Establishing a Small Business Niche: A Look at Etsy
By Austin Graf on April 1, 2019
Establishing a Niche: A Look at Etsy
Etsy. Yeah, let’s talk Etsy.
We know you have heard of it. We know you love it. Don’t pretend that you haven’t purchased questionable amounts of self-indulgent smelly good candles that are poetically named “Hemingway” and scented like pipe tobacco and bourbon. You love it, or if you don’t? Someone you know does. Why? Because Etsy has built a platform that they know you will love. They know you’ll indulge. Because the very second that you open that homepage, you are welcomed into a community of artisans creating trendy products that you feel the need to support. Getting cool products? That’s just a bonus, right? Etsy makes you want to buy because they understand the power of their niche.
- Etsy. Yeah, let’s talk Etsy.
WHAT is Etsy?
Esty is an E-Commerce marketplace that functions similarly to Amazon. Etsy produces income on a commission structure. It provides the platform for artisans to set up a virtual shop to sell their handmade products. Etsy collects a fee for every item sold and listed. Artisans make their products, craft their listing, produce their product image. Etsy drives traffic to sellers without the difficultly of building a website or intense marketing strategies.
HOW Etsy Found Its Piece of the Pie:
When it comes to E-Commerce, I must admit that I am an avid fan of Etsy. Etsy is the perfect example of niche marketing. If you don’t understand niche markets, then honestly you’re a lost cause already. Alright, maybe you aren’t but let’s get you informed. Let’s start here… ask yourself this: “How did Etsy establish itself in the same marketplace as the giant, Amazon?”. This is a pretty common concern of many E-Commerce businesses. How on Earth can they survive when Amazon and other large sites commands so much traffic in that space. We all know in the E-Comm world Amazon is the king, so how does a platform like Etsy stay afloat? They define their niche, and they absolutely crush it.
Amazon is all things to everyone. If you need something, you can find it there. It’s great. I love it. They did an amazing job. High fives Jeff Bezos. But what about those moments when you’re craving something that you don’t even know you want…something less commercial? Imagine a GIANT craft fair filled with artisans from all over the country all showcasing handmade, wonderful gifts and goodies. Amazon isn’t exactly what you picture is it? Nah, not exactly. But there is a huge demographic of people that would absolutely love to experience that, right?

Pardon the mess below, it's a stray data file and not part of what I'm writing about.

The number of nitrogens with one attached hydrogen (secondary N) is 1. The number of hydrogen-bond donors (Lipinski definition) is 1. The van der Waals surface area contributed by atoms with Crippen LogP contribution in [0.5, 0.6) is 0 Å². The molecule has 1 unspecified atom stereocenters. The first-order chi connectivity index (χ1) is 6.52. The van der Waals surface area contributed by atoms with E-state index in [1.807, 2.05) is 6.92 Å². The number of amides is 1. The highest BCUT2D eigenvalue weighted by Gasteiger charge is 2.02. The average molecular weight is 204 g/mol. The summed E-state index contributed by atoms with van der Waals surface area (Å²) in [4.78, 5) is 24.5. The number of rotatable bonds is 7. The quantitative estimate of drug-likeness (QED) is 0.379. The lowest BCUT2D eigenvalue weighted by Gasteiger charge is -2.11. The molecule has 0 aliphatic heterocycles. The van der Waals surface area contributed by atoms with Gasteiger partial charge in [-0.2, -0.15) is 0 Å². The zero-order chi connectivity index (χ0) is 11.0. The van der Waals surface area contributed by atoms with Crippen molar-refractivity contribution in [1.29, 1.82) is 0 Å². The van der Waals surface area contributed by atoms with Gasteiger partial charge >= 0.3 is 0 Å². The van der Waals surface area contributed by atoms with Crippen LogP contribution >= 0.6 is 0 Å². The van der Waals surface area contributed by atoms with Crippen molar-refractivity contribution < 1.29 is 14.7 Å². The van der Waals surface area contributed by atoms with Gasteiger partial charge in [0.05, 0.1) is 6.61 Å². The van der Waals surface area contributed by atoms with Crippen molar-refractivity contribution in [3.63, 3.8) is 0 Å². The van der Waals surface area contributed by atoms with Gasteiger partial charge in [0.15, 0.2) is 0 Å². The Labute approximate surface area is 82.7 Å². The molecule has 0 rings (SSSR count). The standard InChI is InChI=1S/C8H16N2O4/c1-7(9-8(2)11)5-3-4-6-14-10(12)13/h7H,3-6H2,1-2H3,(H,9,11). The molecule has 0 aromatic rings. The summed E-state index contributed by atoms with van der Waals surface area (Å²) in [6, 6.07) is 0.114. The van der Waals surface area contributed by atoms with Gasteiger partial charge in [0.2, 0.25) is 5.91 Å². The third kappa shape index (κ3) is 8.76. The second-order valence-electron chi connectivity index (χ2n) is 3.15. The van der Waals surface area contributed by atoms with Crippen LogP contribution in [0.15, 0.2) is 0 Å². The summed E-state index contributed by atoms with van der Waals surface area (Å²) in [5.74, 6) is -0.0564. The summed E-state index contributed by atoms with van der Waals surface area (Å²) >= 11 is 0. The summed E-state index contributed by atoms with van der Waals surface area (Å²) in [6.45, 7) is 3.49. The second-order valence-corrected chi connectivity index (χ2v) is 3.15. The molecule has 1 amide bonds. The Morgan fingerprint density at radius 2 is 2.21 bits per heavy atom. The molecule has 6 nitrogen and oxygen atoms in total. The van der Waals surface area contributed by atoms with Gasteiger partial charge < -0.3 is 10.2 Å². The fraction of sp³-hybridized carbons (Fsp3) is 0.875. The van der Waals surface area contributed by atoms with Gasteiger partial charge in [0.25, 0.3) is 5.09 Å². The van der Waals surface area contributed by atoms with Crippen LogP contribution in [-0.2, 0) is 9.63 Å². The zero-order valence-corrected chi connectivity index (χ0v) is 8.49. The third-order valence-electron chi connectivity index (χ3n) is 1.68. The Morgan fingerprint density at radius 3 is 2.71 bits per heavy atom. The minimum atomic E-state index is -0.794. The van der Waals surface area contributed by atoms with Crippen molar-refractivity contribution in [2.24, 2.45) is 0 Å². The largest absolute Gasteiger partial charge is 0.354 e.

Enter Etsy. With the local movement booming, people adore having the opportunity to meet the exact person that will be reaping their benefits from their overspending. Sometimes that simply means just reading the “Bio” on the “About” page. People want to know. Consumers are demanding to be informed.
That’s why Etsy filled that niche.
WHAT is a Niche?
If you’re still unsure of what a niche is, let me explain it in terms that I know you’ll understand:
Imagine you decide to vacuum out your couch. You haven’t done it in months or maybe years, because let’s face it…. life is too short to clean under the couch cushions. BUT in a sudden burst of energy, you elect to prove to the world (and yourself) that you are, in fact, the most “put together” individual on this planet. You’re vacuuming and vacuuming, but no matter what you do? You can’t seem to get those crumbs and questionable weird things that are down in those hard to reach corners. You try, and you try, but no matter what? While you can get some of those crumbs, there is always going to be tons of crumbs in the corner. Or niche.
That’s a niche market.
Even amongst giants like Amazon (or in this case the vacuum), a niche survives and thrives with a healthy population of crumbs. Now, imagine the crumbs are web traffic, conversions, and sales. Sure, that vacuum can pull some of those crumbs away from your couch, but ultimately that niche remains strong with plenty of crumbs to spare.
Moral of the story, Etsy is in essence the hard to reach corners of the underbelly of your couch cushion. They have positioned themselves to provide a haven for the creative niche of people who want handmade and wonderful artisan goods such as this handmade soap that looks like sushi which everyone clearly needs to accent their bathroom. Obviously, they have secured their position in the couch (the world wide web).